Indian Woman Becomes an Icon for Helping Fellow Women Wield the Wheels of Change

© AFP 2023 / Prakash SINGH / Female driver in India
Female driver in India - Sputnik International
Sneha, who runs ‘She Can Drive’ - India’s exclusive driving training institute for women by a woman has trained hundreds of women in India’s financial capital Mumbai. Some of her students have even got placements in companies as drivers of office vehicles that drop off women employees after work.

New Delhi (Sputnik) — Ensuring the safety of women while upholding their liberty has always been a major challenge to Indian policy-makers. While a number of laws are in place to ensure safety, the threat of violence is pervasive and shadows the liberty of women, forcing them to strategize everything including the mode of transport and the timings of travel.

While there are massive campaigns on the streets every other day by women to reclaim their freedom, a lady in Mumbai is running a silent revolution teaching women to take their safety in their own hands.

New Delhi, India - Sputnik International
Why an Indian Entrepreneur Wants to 'Bring Young Brains' to Russia
Sneha Kamat, the lady who runs the training center ‘She Can Drive’ is today a media sensation with over five years of experience in exclusively training women to drive. She has become a personality in her own right after having trained hundreds of Indian women to drive on their own and reach their destinations safely.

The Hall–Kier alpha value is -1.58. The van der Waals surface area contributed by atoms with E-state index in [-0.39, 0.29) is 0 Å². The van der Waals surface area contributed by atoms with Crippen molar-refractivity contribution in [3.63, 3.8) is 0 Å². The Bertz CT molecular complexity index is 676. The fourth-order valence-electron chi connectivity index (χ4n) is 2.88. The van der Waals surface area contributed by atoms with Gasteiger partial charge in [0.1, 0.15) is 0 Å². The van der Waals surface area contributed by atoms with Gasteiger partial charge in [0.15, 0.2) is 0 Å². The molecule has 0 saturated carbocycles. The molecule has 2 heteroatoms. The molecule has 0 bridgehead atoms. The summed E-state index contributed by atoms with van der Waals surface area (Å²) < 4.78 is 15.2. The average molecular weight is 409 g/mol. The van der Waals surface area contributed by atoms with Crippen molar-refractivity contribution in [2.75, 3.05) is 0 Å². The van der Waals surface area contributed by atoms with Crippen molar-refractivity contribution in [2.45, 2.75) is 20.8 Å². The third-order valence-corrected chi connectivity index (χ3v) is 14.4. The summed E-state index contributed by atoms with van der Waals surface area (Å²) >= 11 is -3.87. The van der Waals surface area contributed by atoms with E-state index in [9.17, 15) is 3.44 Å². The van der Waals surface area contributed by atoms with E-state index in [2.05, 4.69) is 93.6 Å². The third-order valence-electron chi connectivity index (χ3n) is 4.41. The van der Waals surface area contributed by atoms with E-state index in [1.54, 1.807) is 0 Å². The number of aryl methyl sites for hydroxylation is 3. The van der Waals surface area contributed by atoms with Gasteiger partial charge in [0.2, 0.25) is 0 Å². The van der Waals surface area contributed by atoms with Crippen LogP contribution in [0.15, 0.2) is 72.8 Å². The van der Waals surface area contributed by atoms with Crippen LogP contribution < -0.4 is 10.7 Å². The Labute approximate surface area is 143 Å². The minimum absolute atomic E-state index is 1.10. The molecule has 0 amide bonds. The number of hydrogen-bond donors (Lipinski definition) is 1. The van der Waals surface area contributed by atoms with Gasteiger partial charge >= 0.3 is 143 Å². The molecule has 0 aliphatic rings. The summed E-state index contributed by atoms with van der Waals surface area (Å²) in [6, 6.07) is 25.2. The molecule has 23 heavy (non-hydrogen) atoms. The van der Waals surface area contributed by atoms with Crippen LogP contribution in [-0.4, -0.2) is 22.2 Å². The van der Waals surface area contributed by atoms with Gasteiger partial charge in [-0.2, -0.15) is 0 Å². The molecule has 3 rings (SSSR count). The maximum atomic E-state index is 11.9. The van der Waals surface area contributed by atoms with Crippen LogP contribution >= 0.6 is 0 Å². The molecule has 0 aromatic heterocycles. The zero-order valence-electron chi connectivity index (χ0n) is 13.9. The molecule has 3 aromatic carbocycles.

Sheha says her decision to launch a car driving venture exclusively for women by women was mainly prompted by the December 2012 Delhi gang rape of a woman in a public transport vehicle that triggered massive protests in the streets, forcing lawmakers to introduce stricter rape laws and safety regulations. However, there was no significant reduction in violence against women in the country. A number of incidences of molestation in public transportation, especially cabs-on-call continued to come into focus, prompting a never-ending debate on women’s safety.

Therefore, Sneha decided to do something which could bring about a change in the way women commute. She recognized the fact that many women choose not to learn driving because of fear of sexual overtures by trainers. “The male trainers try to get physical sometimes and I could imagine women sitting next to men and learning to drive could well be an unpleasant experience.”

An Indian girl, left, gets her retina scanned as she enrolls for Aadhar, India’s unique identification project in Kolkata, India, Wednesday, May 16, 2012 - Sputnik International
Girl's Starvation Death Sparks Controversy Over India’s Compulsory ID Numbers
Speaking to the media on the completion of five years of her venture, Sneha says she now wants work among the rural women.
“I now want to train rural women. Some can be placed in companies too as official cab drivers,” she says.

Sneha who resides in Kandivali area in Mumbai is now an inspiration to many, and her story is being widely shared on social media, making her a hero of her generation.

To participate in the discussion
log in or register
Заголовок открываемого материала